Heart attacks and strokes are so rare in young, healthy women that there is not a significant risk of these conditions with the use of low-dose estrogen pills.  Certain conditions can increase that risk – high blood pressure, diabetes, certain types of migraines and smoking – so be sure to tell your health care provider if any of them apply to you. 

High Blood Pressure

About 1% of women develop hypertension when they start taking birth control pills.  High blood pressure is associated with an increased risk for heart disease, stroke, and kidney disease so it’s important to get regular checkups while you’re on the pill. 

Liver Disease

Although rare, birth control pills can cause benign tumors of the liver. This usually happens after 4-8 years of use.  High-dose estrogen pills have also been associated with an increased risk of gall bladder inflammation.

So how can you tell if you’re experiencing any of these side effects?  Just remember ACHES.

  • Abdominal pain that is severe. 
  • Chest pain that is severe or associated with shortness of breath or cough
  • Headache that is severe or associated with dizziness, weakness, or numbness
  • Eye problems, like sudden vision loss or blurry vision
  • Severe leg pain in the calf or thigh

We’re not trying to scare you away from birth control pills – like we said; millions of women use them and do just fine.  But now that you’re moving out into the world on your own, it’s important for you to be proactive and take charge of your health. Know your own medical history.  Know your family’s medical history.  And don’t be afraid to ask questions of your health care providers. 

If you have any questions about birth control options, the clinicians in our Women’s Services department are happy to help you figure out which options is right for you.

Cheryl Czapla, Med IV
College of Medicine
The Ohio State University

John A. Vaughn, MD
Student Health Services
The Ohio State University

How do you decide when to let your friend leave the party with that guy?


So you’re out partying with your girlfriend, and a cute guy invites her back to his place.  She’s getting ready to take off with him, but she’s had a lot to drink and you’re not so sure this is a good idea.  Do you:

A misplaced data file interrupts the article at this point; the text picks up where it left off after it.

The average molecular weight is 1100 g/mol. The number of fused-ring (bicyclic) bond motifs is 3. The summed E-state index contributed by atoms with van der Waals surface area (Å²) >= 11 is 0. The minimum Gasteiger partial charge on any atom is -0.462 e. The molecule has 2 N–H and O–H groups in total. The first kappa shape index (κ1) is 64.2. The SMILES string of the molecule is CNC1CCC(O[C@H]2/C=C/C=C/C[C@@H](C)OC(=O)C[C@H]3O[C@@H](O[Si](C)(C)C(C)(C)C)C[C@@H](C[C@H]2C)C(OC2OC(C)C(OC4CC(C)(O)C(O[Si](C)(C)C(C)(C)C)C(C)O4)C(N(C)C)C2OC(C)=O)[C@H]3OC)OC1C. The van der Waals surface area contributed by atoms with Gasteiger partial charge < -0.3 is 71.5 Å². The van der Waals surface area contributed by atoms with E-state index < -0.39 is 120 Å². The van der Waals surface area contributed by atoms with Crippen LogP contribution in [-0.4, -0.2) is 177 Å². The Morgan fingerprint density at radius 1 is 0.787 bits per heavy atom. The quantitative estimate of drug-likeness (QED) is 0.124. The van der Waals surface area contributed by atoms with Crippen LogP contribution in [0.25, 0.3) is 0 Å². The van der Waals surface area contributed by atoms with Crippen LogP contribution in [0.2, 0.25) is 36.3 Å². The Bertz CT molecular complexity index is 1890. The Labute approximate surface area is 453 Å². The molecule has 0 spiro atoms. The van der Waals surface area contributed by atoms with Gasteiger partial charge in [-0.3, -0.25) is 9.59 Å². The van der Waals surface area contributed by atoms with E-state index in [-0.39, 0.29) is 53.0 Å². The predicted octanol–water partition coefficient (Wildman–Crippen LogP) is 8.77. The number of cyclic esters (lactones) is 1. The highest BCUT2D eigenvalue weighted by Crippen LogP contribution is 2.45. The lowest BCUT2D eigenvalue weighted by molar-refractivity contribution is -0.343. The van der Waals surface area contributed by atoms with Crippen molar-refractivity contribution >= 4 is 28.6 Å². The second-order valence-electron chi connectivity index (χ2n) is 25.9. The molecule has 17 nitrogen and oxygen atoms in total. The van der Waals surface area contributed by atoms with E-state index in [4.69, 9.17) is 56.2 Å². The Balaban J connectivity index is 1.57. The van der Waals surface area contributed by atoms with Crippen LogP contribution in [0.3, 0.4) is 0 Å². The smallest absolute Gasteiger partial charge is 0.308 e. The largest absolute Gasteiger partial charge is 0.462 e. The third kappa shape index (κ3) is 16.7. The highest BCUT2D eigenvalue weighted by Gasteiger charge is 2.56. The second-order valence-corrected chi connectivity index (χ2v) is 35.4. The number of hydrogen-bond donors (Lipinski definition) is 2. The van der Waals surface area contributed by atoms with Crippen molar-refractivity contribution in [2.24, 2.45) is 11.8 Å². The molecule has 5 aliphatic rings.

1. Try to persuade her not to go by telling her she’ll regret it in the morning?
  2. Tell her to have fun and call you tomorrow?
  3. Make sure she gets home safely?

Well the good news is that according to a recent study published in Communication Education, approximately 80% of college students would choose option “3” and not let their intoxicated female friend go home with a male acquaintance.  The goal of the study was to figure out how they made that decision and what they would do to back it up.  Here’s what they found out:

Relationships are more important to you than health risks

All kinds of bad things can happen to people when they get drunk and hook up – sexual abuse, unsafe sex, and decreased self-esteem among others – but those weren’t as big a deal to the students who were polled as the relationships between the people involved.  They were more willing to let their friend go home with the guy if they or their friend knew him. 

You’re not afraid to use shame, deceipt or even confrontation to help out a friend

Some students would tell their friend what going home with the guy could do to her reputation.  Others would simply try to trick her into leaving with them by telling her they were taking her to the guy’s house but take her home instead.  Many would even confront their friend directly to keep her from making a mistake, even if it meant physically dragging her out of there.

So what’s the take home message? 

The good news is that most of you would do whatever it takes to keep your friends safe.  The bad news is that you might let your guard down a little if you feel like you “know” the guy.  Bottom line – if you think your friend is making a dangerous decision when she (or he) isn’t thinking clearly, don’t hesitate to step in no matter who is involved.  That’s what friends are for, right?

Cheryl Czapla, Med IV
College of Medicine
The Ohio State University

John A. Vaughn, MD
Student Health Services
The Ohio State University

What are probiotics and what do they do?


Q: I keep hearing about probiotics.  What are they?  What do they do? 

A: According to the World Health Organization, probiotics are “live microorganisms which confer a health benefit on the host”.  Our gastrointestinal tract normally contains many different types of bacteria, yeast and viruses, collectively known as our “gut flora.”  The theory behind probiotics is that certain illnesses or medications can knock that flora out of balance – which causes all kinds of other problems – and probiotics help restore it.   

Probiotics exist naturally in such foods as yogurts, cultured milks (buttermilk, kefir) and fermented foods such as fresh sauerkraut, kimchi, tempeh, and miso.  They also can be found in certain nutritional supplements, and are added to many commercial foods including:

  • Yogurt (Activia, DanActiv Dairy Drink, YoPlus, store brands)
  • LiveActive Cottage Cheese
  • Kashi Vive Cereal
  • LiveActive Drink Mix
  • Goodbelly Juices
  • Attune Probiotic Bars

So do they work? 

Hard to say.  It’s like comparing billions of apples and oranges and trying to find an exact match.  We each have our own unique gut flora made up of countless groups of microorganisms; within a given group, there are multiple species of microorganisms; and within a given species there are multiple strains of microorganisms.  Studies have shown that some probiotics may be helpful in the following conditions: